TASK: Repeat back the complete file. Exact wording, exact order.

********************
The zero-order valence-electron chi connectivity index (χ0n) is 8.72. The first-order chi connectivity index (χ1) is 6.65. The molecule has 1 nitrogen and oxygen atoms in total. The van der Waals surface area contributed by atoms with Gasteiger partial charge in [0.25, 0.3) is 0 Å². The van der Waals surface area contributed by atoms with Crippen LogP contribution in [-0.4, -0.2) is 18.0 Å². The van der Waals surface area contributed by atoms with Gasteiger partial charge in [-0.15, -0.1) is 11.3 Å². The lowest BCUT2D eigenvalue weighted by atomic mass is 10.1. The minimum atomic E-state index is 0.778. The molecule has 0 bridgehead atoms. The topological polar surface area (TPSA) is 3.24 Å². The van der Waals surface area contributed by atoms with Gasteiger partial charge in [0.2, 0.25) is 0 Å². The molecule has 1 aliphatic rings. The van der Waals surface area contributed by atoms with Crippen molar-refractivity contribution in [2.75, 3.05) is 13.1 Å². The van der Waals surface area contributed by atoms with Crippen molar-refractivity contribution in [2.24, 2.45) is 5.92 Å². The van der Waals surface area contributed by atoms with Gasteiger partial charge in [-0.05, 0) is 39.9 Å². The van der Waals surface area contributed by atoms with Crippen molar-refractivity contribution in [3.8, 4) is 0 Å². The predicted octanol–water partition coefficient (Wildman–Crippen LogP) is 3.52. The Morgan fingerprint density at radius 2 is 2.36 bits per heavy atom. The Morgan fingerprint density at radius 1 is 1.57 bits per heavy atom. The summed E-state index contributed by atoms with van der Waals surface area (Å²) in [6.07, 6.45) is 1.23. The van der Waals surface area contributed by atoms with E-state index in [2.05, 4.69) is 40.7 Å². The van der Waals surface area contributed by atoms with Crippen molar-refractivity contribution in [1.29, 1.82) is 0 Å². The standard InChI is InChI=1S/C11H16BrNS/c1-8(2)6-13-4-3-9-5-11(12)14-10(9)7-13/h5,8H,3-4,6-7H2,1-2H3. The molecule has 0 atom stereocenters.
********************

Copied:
The zero-order valence-electron chi connectivity index (χ0n) is 8.72. The first-order chi connectivity index (χ1) is 6.65. The molecule has 1 nitrogen and oxygen atoms in total. The van der Waals surface area contributed by atoms with Gasteiger partial charge in [0.25, 0.3) is 0 Å². The van der Waals surface area contributed by atoms with Crippen LogP contribution in [-0.4, -0.2) is 18.0 Å². The van der Waals surface area contributed by atoms with Gasteiger partial charge in [-0.15, -0.1) is 11.3 Å². The lowest BCUT2D eigenvalue weighted by atomic mass is 10.1. The minimum atomic E-state index is 0.778. The molecule has 0 bridgehead atoms. The topological polar surface area (TPSA) is 3.24 Å². The van der Waals surface area contributed by atoms with Gasteiger partial charge in [0.2, 0.25) is 0 Å². The molecule has 1 aliphatic rings. The van der Waals surface area contributed by atoms with Crippen molar-refractivity contribution in [2.75, 3.05) is 13.1 Å². The van der Waals surface area contributed by atoms with Crippen molar-refractivity contribution in [2.24, 2.45) is 5.92 Å². The van der Waals surface area contributed by atoms with Gasteiger partial charge in [-0.05, 0) is 39.9 Å². The van der Waals surface area contributed by atoms with Crippen molar-refractivity contribution in [3.8, 4) is 0 Å². The predicted octanol–water partition coefficient (Wildman–Crippen LogP) is 3.52. The Morgan fingerprint density at radius 2 is 2.36 bits per heavy atom. The Morgan fingerprint density at radius 1 is 1.57 bits per heavy atom. The summed E-state index contributed by atoms with van der Waals surface area (Å²) in [6.07, 6.45) is 1.23. The van der Waals surface area contributed by atoms with E-state index in [2.05, 4.69) is 40.7 Å². The van der Waals surface area contributed by atoms with Crippen molar-refractivity contribution in [1.29, 1.82) is 0 Å². The standard InChI is InChI=1S/C11H16BrNS/c1-8(2)6-13-4-3-9-5-11(12)14-10(9)7-13/h5,8H,3-4,6-7H2,1-2H3. The molecule has 0 atom stereocenters.